by Mark English
I want to say something about political and social commitments. In order to make the points I want to make, I will sketch out my own political and social views (and how they have changed) and refer to the views of Isaiah Berlin. But I am also making some general claims about human values and critical thinking.
My views (not surprisingly) have shifted over time, and I flatter myself that they are somewhat more developed now than they were in the past. Nonetheless, that beautiful old phrase, ‘through a glass, darkly’, still seems to apply. Another image that comes to mind is that of a kaleidoscope.
Is it that the world has changed, or have I? Both, of course. But I don’t think my underlying values have altered much.
Once I was quite relaxed about having (something I didn’t set out to have, but which I slowly recognized to be) a fairly standard, Western, conservative view of the world. America and its World War 2 allies were basically good. They/we had done some bad things in the past (e.g. the bombing of Dresden and, of course, Hiroshima and Nagasaki) but these were, if not justifiable, then aberrations (i.e. they were not characteristic or typical).
In the post-war period, America had been, again, despite some further moral ‘aberrations’ (certain bombing and other operations in Indochina come to mind), basically a force for good in the world. I was inclined at least to keep an open mind about various controversial covert operations. Realpolitik was just the political manifestation of common sense.
Underlying my outlook was a Hobbesian view that peace does not always come naturally and needs to be maintained by a strong sovereign power. This I still believe.
But something has definitely changed. I am less sure of things now. In particular, I no longer believe that the particular grouping with which I identified and towards which I felt a degree of loyalty (‘the free world’) had right on its side; that its causes were basically just and basically good (even if various actors – including the US – did bad things from time to time). This particular myth just no longer works for me.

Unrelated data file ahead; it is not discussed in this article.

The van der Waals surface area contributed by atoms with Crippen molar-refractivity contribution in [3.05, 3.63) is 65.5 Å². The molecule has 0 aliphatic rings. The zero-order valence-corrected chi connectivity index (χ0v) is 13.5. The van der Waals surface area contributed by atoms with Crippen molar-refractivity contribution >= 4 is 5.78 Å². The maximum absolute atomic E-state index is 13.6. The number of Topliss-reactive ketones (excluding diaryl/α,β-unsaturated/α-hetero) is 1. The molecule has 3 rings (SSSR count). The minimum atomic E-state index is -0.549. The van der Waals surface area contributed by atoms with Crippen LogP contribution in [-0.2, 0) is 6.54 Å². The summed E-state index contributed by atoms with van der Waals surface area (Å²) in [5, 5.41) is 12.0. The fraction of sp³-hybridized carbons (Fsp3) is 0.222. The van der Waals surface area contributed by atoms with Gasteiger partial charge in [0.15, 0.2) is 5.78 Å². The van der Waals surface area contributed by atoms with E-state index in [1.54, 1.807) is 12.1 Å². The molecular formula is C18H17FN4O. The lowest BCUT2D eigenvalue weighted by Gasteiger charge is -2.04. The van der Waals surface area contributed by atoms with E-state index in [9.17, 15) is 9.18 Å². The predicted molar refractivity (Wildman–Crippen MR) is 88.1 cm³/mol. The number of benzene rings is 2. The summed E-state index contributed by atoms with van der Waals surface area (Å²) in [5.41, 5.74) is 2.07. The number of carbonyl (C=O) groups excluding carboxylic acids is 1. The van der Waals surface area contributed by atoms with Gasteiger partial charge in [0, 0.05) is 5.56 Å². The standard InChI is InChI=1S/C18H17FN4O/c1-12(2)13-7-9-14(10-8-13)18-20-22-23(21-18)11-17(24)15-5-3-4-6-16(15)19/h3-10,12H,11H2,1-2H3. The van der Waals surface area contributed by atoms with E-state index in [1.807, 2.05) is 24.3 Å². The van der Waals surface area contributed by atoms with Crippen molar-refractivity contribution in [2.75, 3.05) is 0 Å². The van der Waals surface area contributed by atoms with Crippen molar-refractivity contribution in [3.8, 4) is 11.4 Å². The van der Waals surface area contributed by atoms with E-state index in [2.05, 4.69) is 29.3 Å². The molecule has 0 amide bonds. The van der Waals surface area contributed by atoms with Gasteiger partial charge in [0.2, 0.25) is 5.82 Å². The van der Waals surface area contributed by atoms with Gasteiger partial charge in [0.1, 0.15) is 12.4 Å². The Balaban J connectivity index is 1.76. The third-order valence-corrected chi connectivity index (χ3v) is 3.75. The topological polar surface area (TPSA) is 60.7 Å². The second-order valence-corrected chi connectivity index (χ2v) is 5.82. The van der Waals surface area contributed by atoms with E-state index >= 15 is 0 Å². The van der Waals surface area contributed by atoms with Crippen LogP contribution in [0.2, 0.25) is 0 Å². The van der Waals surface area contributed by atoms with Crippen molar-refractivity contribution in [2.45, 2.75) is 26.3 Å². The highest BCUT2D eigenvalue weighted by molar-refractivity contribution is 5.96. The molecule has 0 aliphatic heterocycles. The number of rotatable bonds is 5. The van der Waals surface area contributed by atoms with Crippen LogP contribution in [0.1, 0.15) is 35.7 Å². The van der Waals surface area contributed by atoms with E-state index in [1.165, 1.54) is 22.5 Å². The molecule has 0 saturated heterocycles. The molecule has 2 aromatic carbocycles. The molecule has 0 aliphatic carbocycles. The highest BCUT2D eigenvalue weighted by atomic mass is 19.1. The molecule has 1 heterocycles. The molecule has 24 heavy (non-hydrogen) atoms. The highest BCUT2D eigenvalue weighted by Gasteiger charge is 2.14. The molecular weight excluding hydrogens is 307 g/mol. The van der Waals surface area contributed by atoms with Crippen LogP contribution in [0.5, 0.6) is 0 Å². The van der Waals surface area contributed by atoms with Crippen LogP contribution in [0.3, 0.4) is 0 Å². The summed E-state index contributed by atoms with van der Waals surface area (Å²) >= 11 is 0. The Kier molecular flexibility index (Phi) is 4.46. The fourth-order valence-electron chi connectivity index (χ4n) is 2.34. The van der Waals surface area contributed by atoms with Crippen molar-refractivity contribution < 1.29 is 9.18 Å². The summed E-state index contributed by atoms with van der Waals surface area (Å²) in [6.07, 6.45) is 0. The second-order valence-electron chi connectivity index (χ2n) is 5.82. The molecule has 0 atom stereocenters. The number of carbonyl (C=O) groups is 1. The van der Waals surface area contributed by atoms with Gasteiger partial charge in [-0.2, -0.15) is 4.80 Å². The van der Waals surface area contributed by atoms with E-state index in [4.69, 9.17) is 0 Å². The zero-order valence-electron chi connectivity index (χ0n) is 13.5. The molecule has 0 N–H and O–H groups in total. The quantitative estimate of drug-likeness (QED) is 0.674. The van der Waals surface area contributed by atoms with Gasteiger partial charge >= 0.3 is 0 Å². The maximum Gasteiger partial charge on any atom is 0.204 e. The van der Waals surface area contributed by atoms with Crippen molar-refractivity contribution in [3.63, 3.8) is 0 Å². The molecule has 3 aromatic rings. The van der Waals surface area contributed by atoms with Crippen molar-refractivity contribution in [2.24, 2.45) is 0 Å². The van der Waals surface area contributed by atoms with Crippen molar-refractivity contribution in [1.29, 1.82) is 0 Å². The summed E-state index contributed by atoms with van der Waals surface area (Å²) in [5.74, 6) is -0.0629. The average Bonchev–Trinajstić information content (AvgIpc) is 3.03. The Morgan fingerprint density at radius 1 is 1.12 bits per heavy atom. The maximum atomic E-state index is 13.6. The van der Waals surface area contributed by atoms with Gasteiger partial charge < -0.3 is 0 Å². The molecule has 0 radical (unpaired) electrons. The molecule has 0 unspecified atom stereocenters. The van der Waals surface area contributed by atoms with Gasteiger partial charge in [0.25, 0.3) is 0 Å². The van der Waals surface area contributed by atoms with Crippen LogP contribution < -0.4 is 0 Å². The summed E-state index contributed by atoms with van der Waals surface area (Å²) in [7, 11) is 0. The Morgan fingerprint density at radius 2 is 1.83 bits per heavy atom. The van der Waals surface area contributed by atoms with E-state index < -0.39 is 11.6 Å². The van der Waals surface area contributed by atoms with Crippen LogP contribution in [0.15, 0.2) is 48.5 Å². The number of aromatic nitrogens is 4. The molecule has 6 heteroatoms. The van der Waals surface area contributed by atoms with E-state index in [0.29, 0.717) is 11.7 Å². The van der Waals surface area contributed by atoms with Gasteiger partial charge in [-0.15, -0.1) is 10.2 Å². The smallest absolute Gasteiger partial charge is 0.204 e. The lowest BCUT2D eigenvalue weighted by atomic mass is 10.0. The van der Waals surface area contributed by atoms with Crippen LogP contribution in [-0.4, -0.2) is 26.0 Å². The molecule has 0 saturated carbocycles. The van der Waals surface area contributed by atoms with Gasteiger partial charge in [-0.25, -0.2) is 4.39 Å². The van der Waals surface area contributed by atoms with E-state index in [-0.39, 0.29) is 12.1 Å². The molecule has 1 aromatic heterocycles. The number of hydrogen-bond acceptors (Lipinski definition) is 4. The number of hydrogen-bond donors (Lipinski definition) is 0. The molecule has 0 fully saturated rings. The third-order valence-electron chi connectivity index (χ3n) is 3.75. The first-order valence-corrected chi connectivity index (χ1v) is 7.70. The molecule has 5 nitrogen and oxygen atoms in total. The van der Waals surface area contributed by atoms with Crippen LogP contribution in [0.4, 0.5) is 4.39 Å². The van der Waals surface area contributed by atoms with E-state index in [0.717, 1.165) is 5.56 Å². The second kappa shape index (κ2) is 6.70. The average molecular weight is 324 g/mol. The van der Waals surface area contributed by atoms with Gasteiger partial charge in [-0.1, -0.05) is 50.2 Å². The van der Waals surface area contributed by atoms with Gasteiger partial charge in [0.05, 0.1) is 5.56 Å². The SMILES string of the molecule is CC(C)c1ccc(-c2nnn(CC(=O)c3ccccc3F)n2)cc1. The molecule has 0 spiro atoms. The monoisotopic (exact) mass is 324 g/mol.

What probably started my doubts was a brute reality rather than a moral fact, namely America’s decline, which I first began to take real notice of in the early 2000s. As government debt increased and the political system started (apparently) to break down and political views polarized in very ugly ways and as other countries (especially in Asia) gained confidence and gathered momentum and as prosperity spread to previously impoverished regions, it became clear that American dominance was rapidly waning. I think it was this that initially jolted me out of my previous views and led me to reassess the past as well as the present.
There was also a Chinese woman to whom I became quite close and in whom I saw a different kind of conservatism from my own (or my father’s from whom mine probably derived). For one thing, it was anti-American. Her father had been a national hero at the time of the Korean War and rose to the rank of general. Her mother was an opera singer and her maternal grandmother (from whom my friend received much of her education) had been a concubine in the old China.
She was an unusual person. As a young gymnast, she had convinced herself that she could fly and jumped off a fairly high balcony. Not too high, fortunately, but she was injured. No drugs were involved, I assure you. Her culture, a strange mixture of traditional, revolutionary and martial elements, was almost Puritanical.
Anyway, these varied influences – and others, related to my learning more about mid-20th century European thought and history – caused my ideological kaleidoscope to turn.
Shortly before his death, Isaiah Berlin was asked by a Polish researcher about the meaning of life: “Those who seek for some deep, cosmic, all-embracing, teleologically arguable libretto or god are, believe me, pathetically deluded,” Berlin remarked. 
And, as there is no privileged cosmic libretto, so there is no privileged social or political one. Berlin’s kaleidoscopic vision reflected this conviction also.